# set 'GRUB_DEFAULT=saved' above.
#GRUB_SAVEDEFAULT="true"

My fstab:

# Static information about the filesystems.
# See fstab(5) for details.

# <file system> <dir> <type> <options> <dump> <pass>
# /dev/sdb2
UUID=e002562b-f3bb-46be-af9e-239a35ef96e9	/         	ext4      	rw,relatime	0 1

# /dev/sdb1
UUID=5DDE-FA2A      	/boot     	vfat      	rw,relatime,fmask=0022,dmask=0022,codepage=437,iocharset=iso8859-1,shortname=mixed,utf8,errors=remount-ro	0 2

My grub reinstall during the second crush (the current crash that is somehow solved) was like this:
1) Boot from bootable USB
2)

mount <my rootfs partition> /mnt

3)

mount <my boot partition> /mnt/boot/efi

4)

arch-chroot /mnt

5)

grub-install --target=x86_64-efi --efi-directory=/boot/efi --bootloader-id=Arch

6) I was trying to

grub-mkconfig -o /boot/grub/grub.cfg

but I got an error:

grub-probe: error: Cannot find a GRUB drive for /dev/sdc1. Check your device.map

/dev/sdc1 it is my bootable USB drive partition. I've found that the device.map file doesn't exist and I can't run

grub-mkdevicemap

command. However, I've decided to reboot at this point and suddenly I could boot properly.

lsblk -f output:

NAME   FSTYPE   LABEL UUID                                 FSAVAIL FSUSE% MOUNTPOINT
sda                                                                       
├─sda1 vfat           9153-2D89                                           
└─sda2 crypto_L       5b9e30e2-545e-491e-845e-372c3c89dad8                
sdb                                                                       
├─sdb1 vfat           5DDE-FA2A                             299.3M     0% /boot
└─sdb2 ext4           e002562b-f3bb-46be-af9e-239a35ef96e9  162.6G    25% /

mount output:

proc on /proc type proc (rw,nosuid,nodev,noexec,relatime)
sys on /sys type sysfs (rw,nosuid,nodev,noexec,relatime)
dev on /dev type devtmpfs (rw,nosuid,relatime,size=4008496k,nr_inodes=1002124,mode=755)
run on /run type tmpfs (rw,nosuid,nodev,relatime,mode=755)
efivarfs on /sys/firmware/efi/efivars type efivarfs (rw,nosuid,nodev,noexec,relatime)
/dev/sdb2 on / type ext4 (rw,relatime)
securityfs on /sys/kernel/security type securityfs (rw,nosuid,nodev,noexec,relatime)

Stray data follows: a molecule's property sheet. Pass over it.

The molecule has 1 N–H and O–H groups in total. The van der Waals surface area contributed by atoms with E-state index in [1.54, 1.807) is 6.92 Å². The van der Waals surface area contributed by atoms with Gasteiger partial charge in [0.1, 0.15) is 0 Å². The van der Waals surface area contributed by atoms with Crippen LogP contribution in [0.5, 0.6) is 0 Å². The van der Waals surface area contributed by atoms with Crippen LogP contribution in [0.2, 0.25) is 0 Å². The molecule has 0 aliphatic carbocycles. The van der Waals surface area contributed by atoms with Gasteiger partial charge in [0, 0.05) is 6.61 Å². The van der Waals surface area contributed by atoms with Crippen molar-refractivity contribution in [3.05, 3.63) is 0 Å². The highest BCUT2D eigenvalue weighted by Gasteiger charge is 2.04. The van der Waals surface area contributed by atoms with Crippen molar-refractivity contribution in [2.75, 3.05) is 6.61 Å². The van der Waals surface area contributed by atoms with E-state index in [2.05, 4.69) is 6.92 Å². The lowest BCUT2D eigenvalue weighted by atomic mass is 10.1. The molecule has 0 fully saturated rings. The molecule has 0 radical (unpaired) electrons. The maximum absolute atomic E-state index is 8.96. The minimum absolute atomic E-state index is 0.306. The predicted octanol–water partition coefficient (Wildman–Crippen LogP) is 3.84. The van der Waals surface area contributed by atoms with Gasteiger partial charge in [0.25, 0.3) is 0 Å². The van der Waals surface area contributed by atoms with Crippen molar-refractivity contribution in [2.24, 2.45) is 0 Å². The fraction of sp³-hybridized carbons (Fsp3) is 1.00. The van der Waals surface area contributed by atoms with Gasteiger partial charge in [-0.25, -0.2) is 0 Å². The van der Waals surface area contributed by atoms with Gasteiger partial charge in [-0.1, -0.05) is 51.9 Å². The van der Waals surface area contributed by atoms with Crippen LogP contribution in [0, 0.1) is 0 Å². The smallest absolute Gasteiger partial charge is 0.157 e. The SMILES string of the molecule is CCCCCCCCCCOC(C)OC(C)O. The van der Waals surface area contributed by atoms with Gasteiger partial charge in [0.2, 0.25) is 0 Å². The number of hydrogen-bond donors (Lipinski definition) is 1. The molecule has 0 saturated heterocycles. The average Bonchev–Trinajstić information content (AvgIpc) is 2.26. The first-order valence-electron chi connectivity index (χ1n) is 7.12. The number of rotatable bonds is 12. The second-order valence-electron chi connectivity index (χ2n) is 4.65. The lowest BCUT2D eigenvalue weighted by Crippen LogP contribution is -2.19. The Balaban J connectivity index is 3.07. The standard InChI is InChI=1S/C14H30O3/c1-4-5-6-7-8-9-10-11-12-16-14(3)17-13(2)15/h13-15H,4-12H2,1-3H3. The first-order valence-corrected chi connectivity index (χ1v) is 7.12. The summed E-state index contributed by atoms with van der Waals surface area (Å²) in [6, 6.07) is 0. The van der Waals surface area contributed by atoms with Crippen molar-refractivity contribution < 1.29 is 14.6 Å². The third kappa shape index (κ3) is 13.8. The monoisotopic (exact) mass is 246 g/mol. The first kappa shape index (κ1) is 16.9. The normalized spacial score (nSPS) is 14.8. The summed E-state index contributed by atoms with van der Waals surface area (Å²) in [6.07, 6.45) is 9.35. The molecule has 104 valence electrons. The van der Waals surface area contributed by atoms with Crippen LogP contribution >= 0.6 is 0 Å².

tmpfs on /dev/shm type tmpfs (rw,nosuid,nodev)
devpts on /dev/pts type devpts (rw,nosuid,noexec,relatime,gid=5,mode=620,ptmxmode=000)
tmpfs on /sys/fs/cgroup type tmpfs (ro,nosuid,nodev,noexec,mode=755)
cgroup2 on /sys/fs/cgroup/unified type cgroup2 (rw,nosuid,nodev,noexec,relatime,nsdelegate)
cgroup on /sys/fs/cgroup/systemd type cgroup (rw,nosuid,nodev,noexec,relatime,xattr,name=systemd)
pstore on /sys/fs/pstore type pstore (rw,nosuid,nodev,noexec,relatime)
bpf on /sys/fs/bpf type bpf (rw,nosuid,nodev,noexec,relatime,mode=700)
cgroup on /sys/fs/cgroup/blkio type cgroup (rw,nosuid,nodev,noexec,relatime,blkio)
cgroup on /sys/fs/cgroup/pids type cgroup (rw,nosuid,nodev,noexec,relatime,pids)
cgroup on /sys/fs/cgroup/net_cls,net_prio type cgroup (rw,nosuid,nodev,noexec,relatime,net_cls,net_prio)
cgroup on /sys/fs/cgroup/cpu,cpuacct type cgroup (rw,nosuid,nodev,noexec,relatime,cpu,cpuacct)
cgroup on /sys/fs/cgroup/hugetlb type cgroup (rw,nosuid,nodev,noexec,relatime,hugetlb)
cgroup on /sys/fs/cgroup/cpuset type cgroup (rw,nosuid,nodev,noexec,relatime,cpuset)
cgroup on /sys/fs/cgroup/rdma type cgroup (rw,nosuid,nodev,noexec,relatime,rdma)
cgroup on /sys/fs/cgroup/devices type cgroup (rw,nosuid,nodev,noexec,relatime,devices)
cgroup on /sys/fs/cgroup/perf_event type cgroup (rw,nosuid,nodev,noexec,relatime,perf_event)
cgroup on /sys/fs/cgroup/freezer type cgroup (rw,nosuid,nodev,noexec,relatime,freezer)
cgroup on /sys/fs/cgroup/memory type cgroup (rw,nosuid,nodev,noexec,relatime,memory)
systemd-1 on /proc/sys/fs/binfmt_misc type autofs (rw,relatime,fd=28,pgrp=1,timeout=0,minproto=5,maxproto=5,direct,pipe_ino=11419)
mqueue on /dev/mqueue type mqueue (rw,nosuid,nodev,noexec,relatime)
hugetlbfs on /dev/hugepages type hugetlbfs (rw,relatime,pagesize=2M)
debugfs on /sys/kernel/debug type debugfs (rw,nosuid,nodev,noexec,relatime)
tmpfs on /tmp type tmpfs (rw,nosuid,nodev)
configfs on /sys/kernel/config type configfs (rw,nosuid,nodev,noexec,relatime)
/dev/sdb1 on /boot type vfat (rw,relatime,fmask=0022,dmask=0022,codepage=437,iocharset=iso8859-1,shortname=mixed,utf8,errors=remount-ro)